St. Pauls Church

From Historical Hastings

The foundation stone of St Pauls Church, Church Road, was laid in 1866 and was opened by the Ven. Archdeacon Otter on the 27th of September 1868. The site was purchased by Mr. W. Gilliat of East Hoathly, in 1866, for the purpose of erecting this church upon it, The building was constructed from the designs and under the superintendence of Mr. J. Newton, architect, of Salisbury-street, Strand, with the contractors being Messrs. Jackson and Shaw, of Earl-street, Westminster, with a total construction cost of £20,000.[1]

A description of the church contemporaneous with its opening reads[1]:

The exterior of the building is of local blue stone with Bath stone dressings. There are two porches. The tower is 82ft. high, and is surmounted by a spire about 80 ft. in height. The interior seats about 700 persons, and consists of a nave and two side aisles, the northern aisle terminating in the tower, in which is the organ, and facing this on the south side is the chancel aisle. The nave is separated from the side aisles by four richly-decorated arches on each side, which are supported by six circular shafts and four responds, alternately of Devonshire marble and Greek green marble. The clerestory has a succession of narrow lights grouped together, harmonising well with the noble roof above them. The east end consists of a chancel and sacrarium, terminated by an apse, of the horseshoe form, containing five windows filled with stained glass by Messrs. Clayton and Bell. The floor is payed with marble and Minton’s tiles; the sacrarium floor containing five marble medallions of the slaying of the Innocents, the stoning of St. Stephen, the beheading of St. Paul, that of St. James, and the crucifixion of St. Peter. There are also five smaller but equally rich medallions representing the emblems of the sufferings of the Saviour. All of these are incised in Sicilian marble from cartoons supplied by Messrs. Burlison and Grylls, of Newman-street, as well as the sculptures, incised in alabaster, of the Lord's Supper in the reredos, which will be shortly fixed. The Rector is the Rev. Henry Robinson, M.A.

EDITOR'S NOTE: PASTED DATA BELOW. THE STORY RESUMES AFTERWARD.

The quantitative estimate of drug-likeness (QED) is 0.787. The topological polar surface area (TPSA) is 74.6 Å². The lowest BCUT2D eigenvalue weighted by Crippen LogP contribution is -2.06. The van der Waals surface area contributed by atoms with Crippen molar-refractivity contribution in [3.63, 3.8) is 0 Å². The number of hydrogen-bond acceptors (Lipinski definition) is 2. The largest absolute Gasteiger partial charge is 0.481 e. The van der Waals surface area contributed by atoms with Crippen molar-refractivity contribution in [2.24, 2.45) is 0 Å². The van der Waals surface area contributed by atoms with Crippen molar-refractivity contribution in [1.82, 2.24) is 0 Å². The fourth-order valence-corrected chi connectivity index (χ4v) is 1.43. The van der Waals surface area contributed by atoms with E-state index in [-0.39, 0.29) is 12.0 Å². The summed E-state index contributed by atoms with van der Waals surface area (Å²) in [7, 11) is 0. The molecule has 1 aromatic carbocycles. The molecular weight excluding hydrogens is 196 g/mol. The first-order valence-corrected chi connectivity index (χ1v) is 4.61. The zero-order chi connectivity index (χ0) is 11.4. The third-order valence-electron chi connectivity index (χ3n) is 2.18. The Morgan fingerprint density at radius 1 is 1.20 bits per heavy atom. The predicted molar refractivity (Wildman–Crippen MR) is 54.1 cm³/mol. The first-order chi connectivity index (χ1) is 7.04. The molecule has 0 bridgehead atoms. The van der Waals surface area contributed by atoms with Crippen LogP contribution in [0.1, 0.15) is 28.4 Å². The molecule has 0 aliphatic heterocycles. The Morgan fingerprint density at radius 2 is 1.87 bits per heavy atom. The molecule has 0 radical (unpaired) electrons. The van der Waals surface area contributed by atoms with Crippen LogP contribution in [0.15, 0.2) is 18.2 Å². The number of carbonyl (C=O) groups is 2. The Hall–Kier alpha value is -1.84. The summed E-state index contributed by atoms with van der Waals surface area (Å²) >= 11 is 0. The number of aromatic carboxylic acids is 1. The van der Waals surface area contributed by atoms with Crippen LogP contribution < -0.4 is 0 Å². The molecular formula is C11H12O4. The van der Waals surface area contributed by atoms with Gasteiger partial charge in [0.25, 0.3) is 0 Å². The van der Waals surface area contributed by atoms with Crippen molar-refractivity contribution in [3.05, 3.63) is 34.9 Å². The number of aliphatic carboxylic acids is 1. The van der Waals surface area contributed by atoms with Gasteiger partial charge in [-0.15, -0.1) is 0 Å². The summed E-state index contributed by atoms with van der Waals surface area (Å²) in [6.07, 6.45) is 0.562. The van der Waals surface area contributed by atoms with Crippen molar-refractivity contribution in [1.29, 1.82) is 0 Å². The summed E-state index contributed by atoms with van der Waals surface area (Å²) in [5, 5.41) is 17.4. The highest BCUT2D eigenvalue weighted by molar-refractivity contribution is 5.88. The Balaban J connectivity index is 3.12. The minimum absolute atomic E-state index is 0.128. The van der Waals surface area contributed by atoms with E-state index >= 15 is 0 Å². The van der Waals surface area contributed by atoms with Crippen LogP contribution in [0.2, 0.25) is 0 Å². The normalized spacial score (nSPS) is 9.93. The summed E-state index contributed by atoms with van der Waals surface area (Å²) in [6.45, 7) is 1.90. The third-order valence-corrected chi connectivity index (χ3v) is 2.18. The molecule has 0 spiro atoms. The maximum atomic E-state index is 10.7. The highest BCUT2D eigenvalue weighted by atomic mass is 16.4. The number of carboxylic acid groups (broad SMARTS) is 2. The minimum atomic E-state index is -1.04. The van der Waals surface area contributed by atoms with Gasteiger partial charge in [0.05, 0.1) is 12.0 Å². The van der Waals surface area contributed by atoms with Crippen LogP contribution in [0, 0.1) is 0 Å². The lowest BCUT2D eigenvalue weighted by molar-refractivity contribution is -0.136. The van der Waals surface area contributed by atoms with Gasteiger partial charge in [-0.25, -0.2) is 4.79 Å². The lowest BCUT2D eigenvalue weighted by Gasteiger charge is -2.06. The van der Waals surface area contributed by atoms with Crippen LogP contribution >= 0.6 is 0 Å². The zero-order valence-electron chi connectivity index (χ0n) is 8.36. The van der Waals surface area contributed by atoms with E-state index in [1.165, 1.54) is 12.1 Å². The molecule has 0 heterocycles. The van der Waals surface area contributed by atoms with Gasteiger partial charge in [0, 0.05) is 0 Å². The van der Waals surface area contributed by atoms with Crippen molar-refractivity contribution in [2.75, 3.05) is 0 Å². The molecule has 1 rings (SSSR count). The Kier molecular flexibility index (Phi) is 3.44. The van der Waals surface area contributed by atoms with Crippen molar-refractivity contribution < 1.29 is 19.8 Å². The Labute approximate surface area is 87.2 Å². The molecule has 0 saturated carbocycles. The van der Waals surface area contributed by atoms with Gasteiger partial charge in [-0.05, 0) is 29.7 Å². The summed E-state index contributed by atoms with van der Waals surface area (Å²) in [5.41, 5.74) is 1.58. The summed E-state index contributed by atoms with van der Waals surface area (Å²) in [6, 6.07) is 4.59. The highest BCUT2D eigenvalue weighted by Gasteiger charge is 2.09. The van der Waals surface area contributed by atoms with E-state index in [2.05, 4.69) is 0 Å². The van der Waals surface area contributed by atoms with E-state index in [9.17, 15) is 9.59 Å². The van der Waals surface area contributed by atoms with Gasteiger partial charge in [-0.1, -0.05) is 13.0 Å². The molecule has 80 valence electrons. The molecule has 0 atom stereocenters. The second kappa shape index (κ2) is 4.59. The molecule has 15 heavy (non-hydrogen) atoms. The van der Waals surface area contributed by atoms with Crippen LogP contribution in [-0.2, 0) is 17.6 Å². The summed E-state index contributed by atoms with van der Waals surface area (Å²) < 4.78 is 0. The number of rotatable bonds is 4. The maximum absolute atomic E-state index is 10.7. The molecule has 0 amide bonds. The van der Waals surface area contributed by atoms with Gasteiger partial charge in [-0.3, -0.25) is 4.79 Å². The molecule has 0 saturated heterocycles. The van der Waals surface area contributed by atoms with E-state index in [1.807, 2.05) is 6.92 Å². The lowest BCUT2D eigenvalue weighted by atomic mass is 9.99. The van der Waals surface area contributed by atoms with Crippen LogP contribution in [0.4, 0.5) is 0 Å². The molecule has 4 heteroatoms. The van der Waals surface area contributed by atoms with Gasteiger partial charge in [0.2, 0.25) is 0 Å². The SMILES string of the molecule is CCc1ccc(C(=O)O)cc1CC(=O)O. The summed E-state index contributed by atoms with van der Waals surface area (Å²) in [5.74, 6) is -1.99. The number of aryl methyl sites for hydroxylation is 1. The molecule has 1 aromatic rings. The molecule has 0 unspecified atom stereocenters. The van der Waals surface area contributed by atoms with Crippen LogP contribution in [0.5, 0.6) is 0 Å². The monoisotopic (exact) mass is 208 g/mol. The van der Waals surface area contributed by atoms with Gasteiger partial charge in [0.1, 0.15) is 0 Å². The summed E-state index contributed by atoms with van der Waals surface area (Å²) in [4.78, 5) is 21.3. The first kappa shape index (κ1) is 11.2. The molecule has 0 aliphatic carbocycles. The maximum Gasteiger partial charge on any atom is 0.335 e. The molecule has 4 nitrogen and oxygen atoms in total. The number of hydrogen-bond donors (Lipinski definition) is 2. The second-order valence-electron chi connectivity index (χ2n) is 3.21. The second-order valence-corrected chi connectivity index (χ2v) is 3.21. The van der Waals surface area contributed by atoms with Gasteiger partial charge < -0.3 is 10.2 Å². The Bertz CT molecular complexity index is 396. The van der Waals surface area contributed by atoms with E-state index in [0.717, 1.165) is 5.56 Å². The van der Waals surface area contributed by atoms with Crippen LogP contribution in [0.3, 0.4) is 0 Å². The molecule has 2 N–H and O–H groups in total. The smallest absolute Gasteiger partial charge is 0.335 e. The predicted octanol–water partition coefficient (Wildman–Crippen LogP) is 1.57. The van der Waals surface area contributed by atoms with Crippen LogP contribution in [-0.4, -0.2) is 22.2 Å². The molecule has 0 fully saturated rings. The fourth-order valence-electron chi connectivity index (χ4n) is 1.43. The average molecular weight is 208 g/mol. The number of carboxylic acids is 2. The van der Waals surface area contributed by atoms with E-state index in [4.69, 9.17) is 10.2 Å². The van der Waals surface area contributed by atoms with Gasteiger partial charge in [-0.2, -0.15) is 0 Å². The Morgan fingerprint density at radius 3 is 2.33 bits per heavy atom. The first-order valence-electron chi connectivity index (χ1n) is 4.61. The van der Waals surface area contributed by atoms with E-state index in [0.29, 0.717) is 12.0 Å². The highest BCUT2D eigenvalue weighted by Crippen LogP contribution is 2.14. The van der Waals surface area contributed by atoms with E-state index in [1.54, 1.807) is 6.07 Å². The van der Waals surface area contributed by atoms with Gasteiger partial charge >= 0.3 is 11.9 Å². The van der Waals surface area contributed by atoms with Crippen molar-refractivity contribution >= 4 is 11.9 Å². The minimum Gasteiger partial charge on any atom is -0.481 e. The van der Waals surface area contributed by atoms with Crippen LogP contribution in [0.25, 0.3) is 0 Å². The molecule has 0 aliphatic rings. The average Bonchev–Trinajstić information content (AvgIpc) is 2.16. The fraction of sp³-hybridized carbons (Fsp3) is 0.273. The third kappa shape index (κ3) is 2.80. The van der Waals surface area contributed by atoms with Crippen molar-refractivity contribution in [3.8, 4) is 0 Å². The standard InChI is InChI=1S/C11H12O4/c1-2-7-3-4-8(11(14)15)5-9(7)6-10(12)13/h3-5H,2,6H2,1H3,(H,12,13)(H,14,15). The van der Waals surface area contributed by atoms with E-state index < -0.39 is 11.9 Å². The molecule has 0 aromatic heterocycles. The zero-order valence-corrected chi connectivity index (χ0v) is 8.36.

The church served its congregation for a hundred years until demolished and replaced by an uninspiring block of flats. The imposing square ‘Paxton Tower’ dominated the scene being visible for miles around and the vicarage, a large detached building with its own separate coach house, occupied a huge site on the corner of Blomfield Road[2]. The church was demolished in 1964.


References & Notes